New paper: The unequal geography of declining young adult homeownership: Divides across age, class, and space

New paper published in Transactions of the Institute of British Geographers with Rowan Arundel. The paper is open access and can be read here.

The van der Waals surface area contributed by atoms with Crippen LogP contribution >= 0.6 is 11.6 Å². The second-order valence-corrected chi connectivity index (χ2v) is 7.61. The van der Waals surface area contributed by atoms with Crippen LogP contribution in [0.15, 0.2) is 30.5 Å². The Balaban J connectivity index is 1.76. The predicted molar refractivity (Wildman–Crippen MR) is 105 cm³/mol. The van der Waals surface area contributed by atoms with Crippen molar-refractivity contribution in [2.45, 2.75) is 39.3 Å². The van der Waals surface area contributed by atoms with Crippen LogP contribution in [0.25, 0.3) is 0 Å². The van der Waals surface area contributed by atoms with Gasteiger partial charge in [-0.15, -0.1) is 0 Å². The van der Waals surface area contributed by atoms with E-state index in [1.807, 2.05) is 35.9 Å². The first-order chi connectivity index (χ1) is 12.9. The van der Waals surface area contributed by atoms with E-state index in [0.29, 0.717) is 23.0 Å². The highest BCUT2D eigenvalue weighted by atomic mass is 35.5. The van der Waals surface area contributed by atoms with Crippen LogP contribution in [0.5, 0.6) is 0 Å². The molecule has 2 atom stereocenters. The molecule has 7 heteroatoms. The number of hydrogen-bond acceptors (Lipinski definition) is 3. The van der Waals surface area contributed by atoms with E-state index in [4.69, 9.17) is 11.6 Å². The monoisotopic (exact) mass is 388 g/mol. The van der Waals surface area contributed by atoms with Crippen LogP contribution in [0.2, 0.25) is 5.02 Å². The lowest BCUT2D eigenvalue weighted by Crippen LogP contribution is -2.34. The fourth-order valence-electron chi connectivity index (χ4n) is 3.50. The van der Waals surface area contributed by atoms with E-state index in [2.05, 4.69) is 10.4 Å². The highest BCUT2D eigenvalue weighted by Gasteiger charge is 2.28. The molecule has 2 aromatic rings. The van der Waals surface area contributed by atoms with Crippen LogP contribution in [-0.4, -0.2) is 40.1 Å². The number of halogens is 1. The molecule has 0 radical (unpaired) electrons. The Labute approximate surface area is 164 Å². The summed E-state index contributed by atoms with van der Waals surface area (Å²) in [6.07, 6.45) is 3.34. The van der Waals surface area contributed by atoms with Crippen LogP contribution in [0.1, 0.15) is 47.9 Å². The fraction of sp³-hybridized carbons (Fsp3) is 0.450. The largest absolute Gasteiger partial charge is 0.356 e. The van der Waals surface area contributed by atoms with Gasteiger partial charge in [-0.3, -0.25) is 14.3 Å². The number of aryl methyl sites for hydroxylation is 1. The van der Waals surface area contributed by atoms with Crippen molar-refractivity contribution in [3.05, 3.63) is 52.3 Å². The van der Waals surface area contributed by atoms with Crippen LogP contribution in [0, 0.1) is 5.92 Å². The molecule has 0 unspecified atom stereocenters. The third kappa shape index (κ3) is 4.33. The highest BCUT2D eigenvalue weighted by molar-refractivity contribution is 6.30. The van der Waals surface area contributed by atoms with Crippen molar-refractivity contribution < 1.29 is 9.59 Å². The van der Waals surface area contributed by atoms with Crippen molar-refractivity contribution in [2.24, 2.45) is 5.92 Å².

Across countries, the position of young adults on the housing market has worsened over the past decade. Young adults’ decreasing access to homeownership has garnered particular attention. Most studies analysing young adults’ housing market entry focus on micro-level determinants or national-level patterns and trends. This paper adds an important perspective by focusing on spatial variations within a single country, unravelling pronounced inter-municipal differences in homeownership across age and class. Our case is the Netherlands, where we use full-population register data for the 2011–2018 period to analyse spatial patterns and trends using a range of quantitative spatial methods. Our findings highlight a notable decrease in owner-occupancy among young adults in the Netherlands over the period. Such overall declines, however, belie clear class divisions, with decreases particularly concentrated among low-income young adults. Untangling spatial dynamics reveals both important geographic commonalities and clear divergences. Declining young homeownership was found across 87% of municipalities, suggesting a common experience. Analyses also reveal stark spatial disparities, with the strongest decreases in the most urbanised regions, particularly large cities. Spatially divergent patterns of housing market exclusion are furthermore highly classed: widespread among young adults with a low income, while more spatially concentrated among those with a high income. Finally, using advanced spatial regression modelling, we explore municipal characteristics, revealing how local housing and population factors may explain pronounced differences in changing young adult homeownership entry. The analyses particularly emphasise links between housing unaffordability and competition as determinants of worsening homeownership opportunities for young adults.